An inside look at BEAST Robotics at Wisconsin Regional


David Harmeyer and the BEAST team assemble their robot.

Eugene Kim, Editor-in-Chief

It is 8:30 a.m., Saturday, Mar. 25, and dozens of matching-outfit teams make their way to the stands of the Milwaukee Panther Arena, leaving their prized robots behind in their “pits” – small stations where these robot enthusiasts gather to refine their creations.

The joint Brookfield Central and East team, BEAST Robotics, is outfitted in matching orange shirts featuring their team logo and sponsors. This seems to be halfway between the rest of the attendees, whose team uniforms range from matching beige bow ties to blue-mohawked safety helmets.

In the center of the arena there is a field where the robots will later compete. The theme this year is “Steamworks,” and the game this year fits the steam punk style. Robots score points by throwing plastic balls into the “fuel tank”, or by delivering gears to their airship to spin the rotors. Although these robots are not combat-oriented battle bots, they are allowed to block opponent robots from scoring points on their airship. Penalties, such as entering a taped-off zone or unauthorized human intervention, score points for the opponents. For each 150-second game, the first fifteen seconds are restricted to the robots’ autonomous programming, and teams are not allowed to pick up their controllers until those fifteen seconds are up.

The first half of the day wraps up the qualification matches from the two previous days. Teams are randomly assigned for this portion, but at noon, the top eight teams will choose their other two allies for the final rounds. The BEAST team did not score high enough to choose its own alliance, but it did catch the attention of the second-place team, AppleCore.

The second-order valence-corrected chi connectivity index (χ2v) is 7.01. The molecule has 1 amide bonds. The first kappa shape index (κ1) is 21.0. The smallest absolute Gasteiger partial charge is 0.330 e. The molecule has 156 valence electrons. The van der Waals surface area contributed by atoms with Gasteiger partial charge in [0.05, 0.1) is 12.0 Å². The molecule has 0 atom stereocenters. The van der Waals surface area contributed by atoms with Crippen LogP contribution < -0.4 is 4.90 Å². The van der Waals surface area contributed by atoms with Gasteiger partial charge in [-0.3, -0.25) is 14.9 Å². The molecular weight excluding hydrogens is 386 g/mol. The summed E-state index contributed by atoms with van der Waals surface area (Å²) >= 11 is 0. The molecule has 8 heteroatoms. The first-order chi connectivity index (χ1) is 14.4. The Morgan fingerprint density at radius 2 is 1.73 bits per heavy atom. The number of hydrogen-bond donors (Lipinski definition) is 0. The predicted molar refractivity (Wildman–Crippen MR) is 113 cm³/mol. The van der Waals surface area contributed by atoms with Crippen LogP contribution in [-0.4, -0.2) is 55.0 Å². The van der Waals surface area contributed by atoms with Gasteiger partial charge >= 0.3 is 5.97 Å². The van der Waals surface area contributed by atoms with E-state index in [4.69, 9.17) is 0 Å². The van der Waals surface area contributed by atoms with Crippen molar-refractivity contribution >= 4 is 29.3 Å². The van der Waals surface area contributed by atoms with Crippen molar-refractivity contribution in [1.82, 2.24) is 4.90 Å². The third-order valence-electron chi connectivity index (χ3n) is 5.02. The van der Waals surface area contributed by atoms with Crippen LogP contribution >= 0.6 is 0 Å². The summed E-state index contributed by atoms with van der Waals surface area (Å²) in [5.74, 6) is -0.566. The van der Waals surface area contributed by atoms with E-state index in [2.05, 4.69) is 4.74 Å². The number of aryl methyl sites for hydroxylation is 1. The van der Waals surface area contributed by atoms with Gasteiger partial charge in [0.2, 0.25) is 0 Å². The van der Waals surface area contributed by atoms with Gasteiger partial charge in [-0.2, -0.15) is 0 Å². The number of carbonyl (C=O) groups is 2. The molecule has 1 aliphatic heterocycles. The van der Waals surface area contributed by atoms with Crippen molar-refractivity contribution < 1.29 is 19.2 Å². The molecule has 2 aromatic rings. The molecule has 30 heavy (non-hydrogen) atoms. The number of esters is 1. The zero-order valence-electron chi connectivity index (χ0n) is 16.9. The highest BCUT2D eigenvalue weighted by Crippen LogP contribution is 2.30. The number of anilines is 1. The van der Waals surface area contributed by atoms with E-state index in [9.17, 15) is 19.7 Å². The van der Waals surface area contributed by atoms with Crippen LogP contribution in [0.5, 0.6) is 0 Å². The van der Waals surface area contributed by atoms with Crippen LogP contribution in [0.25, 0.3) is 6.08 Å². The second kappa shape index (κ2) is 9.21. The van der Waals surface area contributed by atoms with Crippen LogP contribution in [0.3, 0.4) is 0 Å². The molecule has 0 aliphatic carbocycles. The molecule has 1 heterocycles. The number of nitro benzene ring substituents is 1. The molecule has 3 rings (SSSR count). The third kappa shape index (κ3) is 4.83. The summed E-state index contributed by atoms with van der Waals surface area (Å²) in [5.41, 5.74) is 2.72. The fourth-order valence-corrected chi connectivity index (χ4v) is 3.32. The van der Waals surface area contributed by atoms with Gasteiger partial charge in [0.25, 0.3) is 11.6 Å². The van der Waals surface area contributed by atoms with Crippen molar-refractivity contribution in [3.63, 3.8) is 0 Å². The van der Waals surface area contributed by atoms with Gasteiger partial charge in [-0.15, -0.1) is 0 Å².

Liam Brugger (‘17), who has been a part of BEAST since his freshman year, had good faith that this would happen. “I thought we would do pretty well and probably at least get picked by one of the top teams,” he said. “Happens most of the time as long as I’ve been in robotics.”

Being hard at work does not mean, however, that these junior engineers do not enjoy the fun every once in a while. Between announcements and requests for parts, the intercoms are also used to break the boring silence. “We have a team in need of a flux capacitor, if you have a spare, please come to pit admin.” “We have a team in need of a prom date, if interested, please come to the pit and talk to Matt.” In another instance, speakers buzz to life without any warning as teams take a brief respite to dance the Macarena and the Chicken Dance.

After a lunch meet up with the allied teams, the teams return to their stations to prepare for the final rounds. The BEAST team’s alliance was able to make it to the quarterfinals, but luck is not on their side. At what would be their last match, in the final seconds, an allied robot climbs the rope to prepare for takeoff – when suddenly the rope disconnects. This significant point difference puts them out of the competition.

“I was disappointed that our team ended up getting knocked out and that we won’t have the opportunity to go to the championship competition, but I had a lot of fun with my teammates along the way,” Connor Kuse (‘17) said. “I hope the team continues to succeed in the future.”

Payal Ahuja (‘17) shared similar thoughts on her experience. “I think the learning experience has been phenomenal. Robotics is the kind of club that feels like work we would actually be doing in the field, very practical. I think that even though we weren’t as successful this year as last year, we got to see teams successfully go through all the challenges and that provided some great insight going forward, whether that be for another year of robotics or moving onto college.”